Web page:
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The term “epistemology” stems from the ancient Greek words episteme meaning ‘knowledge’ and logos meaning ‘account.’ Epistemology is the branch of philosophy concerned with the understanding of knowledge (Hetherington 2). Even though Aristotle was one of Plato’s disciples, he had a different view of the world. In the following essay, I will examine both theories and use examples, as well as my belief, to illustrate the validity of one of the approaches and understand the subject of knowledge.
Plato first introduced epistemological problems to an Athenian audience in the fourth century BC with his influential dialogues, which signified the beginning of systematic western epistemology (Hetherington 9). Plato’s questions about knowledge are still relevant today and are among philosophy’s key epistemological challenges. Other philosophers were often the main characters in Platonic dialogues, as Socrates, for instance, was portrayed as the linking between the present knowledge and what we knew from a previous life (Hetherington 10). Epistemological thinking of Plato is characterized by its metaphysical nature and specific metaphysical conclusions that the philosopher made.
The concept of a Form is one of the most famous and controversial Platonic ideas, which is based on the blend of epistemology and metaphysics. According to Plato, Forms are abstract and universal properties existing nowhere and everywhere at once (Hetherington 11). Thus, there is a corresponding Form, or an Idea, for any comprehensible thing or property, but the transient world we live in is a poor imitation of the constant world of the Forms. To illustrate the concept, let us provide an example from everyday life. Suppose there is a red house and a tall person living in it, which exists in reality. The house and its inhabitant are particular objects with their unique properties, such as the house’s color and the person’s height. There is also a variety of other houses in the world with different people living in them, but the Form and the general idea of a house, or a person, is always constant in time and space. Therefore, one thing in general (i.e., a house) can be many things in particular (i.e., green house, or red house), since a singular Form can represent itself in plural objects.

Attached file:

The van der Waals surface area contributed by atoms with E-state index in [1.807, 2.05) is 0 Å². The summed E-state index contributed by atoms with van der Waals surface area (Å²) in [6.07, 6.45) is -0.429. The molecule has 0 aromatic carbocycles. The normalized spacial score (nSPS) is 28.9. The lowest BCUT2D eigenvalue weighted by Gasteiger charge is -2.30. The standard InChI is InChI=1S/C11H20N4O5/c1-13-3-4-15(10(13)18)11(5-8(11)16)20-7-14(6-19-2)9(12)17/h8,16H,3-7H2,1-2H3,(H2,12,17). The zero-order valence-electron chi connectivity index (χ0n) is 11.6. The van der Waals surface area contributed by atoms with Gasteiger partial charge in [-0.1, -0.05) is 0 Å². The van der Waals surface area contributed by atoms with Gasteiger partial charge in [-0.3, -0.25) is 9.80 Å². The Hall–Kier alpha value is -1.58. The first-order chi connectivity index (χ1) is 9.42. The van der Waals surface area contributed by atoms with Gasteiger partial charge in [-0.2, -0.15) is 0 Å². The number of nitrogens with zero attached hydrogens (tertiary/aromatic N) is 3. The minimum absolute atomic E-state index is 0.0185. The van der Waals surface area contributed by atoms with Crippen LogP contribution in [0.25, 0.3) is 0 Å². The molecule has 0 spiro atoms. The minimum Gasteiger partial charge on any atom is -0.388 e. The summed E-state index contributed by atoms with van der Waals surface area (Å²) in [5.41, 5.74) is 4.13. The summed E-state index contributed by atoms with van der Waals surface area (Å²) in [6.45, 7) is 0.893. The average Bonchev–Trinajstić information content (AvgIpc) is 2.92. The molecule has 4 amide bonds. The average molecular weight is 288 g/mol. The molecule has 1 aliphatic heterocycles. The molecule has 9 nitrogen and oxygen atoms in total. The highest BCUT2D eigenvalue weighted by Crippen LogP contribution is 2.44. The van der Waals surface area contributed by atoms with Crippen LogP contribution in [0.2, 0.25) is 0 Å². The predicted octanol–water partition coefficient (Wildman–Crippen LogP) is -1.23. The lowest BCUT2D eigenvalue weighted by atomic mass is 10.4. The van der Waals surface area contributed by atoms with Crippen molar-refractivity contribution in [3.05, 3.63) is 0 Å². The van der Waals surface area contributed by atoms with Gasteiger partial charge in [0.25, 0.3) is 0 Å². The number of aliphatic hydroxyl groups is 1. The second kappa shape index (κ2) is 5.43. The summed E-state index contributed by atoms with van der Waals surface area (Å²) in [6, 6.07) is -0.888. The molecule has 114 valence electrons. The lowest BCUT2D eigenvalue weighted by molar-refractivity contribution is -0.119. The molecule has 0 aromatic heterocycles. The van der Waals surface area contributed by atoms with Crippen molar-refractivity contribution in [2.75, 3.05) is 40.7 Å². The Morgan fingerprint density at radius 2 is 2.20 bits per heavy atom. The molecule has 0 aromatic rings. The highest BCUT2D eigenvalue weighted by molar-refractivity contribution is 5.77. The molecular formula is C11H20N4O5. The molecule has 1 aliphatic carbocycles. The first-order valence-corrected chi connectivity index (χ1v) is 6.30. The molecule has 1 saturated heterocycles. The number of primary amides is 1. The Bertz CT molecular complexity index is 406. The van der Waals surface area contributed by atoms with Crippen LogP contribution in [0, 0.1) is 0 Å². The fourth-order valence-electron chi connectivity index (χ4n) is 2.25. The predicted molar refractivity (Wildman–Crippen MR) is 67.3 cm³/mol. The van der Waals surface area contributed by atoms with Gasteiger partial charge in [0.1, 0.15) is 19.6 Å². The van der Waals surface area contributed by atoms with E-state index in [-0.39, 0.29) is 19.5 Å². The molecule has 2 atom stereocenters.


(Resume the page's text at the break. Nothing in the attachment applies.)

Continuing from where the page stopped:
It is also worth mentioning the Allegory of the Cave, in which Plato explains the relationship between people and the world of the Forms. In the Republic, Plato uses the instance of people living in the cave to illustrate the gap between the ever-changing world and the unchanging world where the Forms exist. The shadows on the walls are all that the cave people perceive, and so are real physical objects, which are mere shadows compared to the reality of the Forms (Macintosh). Only the ones who can come out of the cave and see sunlight, or recall the true reality (i.e., the Forms), should rule the state, as maintained by Plato.
Aristotle discovered and analyzed the complexities of the physical and conceptual world, and this knowledge proved to be a valuable contribution to the study of epistemology. Following in the footsteps of his teacher, the philosopher aimed to understand the material world, but even more so, the process of its understanding. However, unlike Plato, Aristotle did not appeal to the concept of abstract Forms but searched for explanations within the observable world. He recognized that “while there can be knowledge that something is so, beyond that there might also be knowledge of why it is so” (Hetherington 12). Aristotle used observation as a powerful epistemic tool that contributed to the future of explanatory science.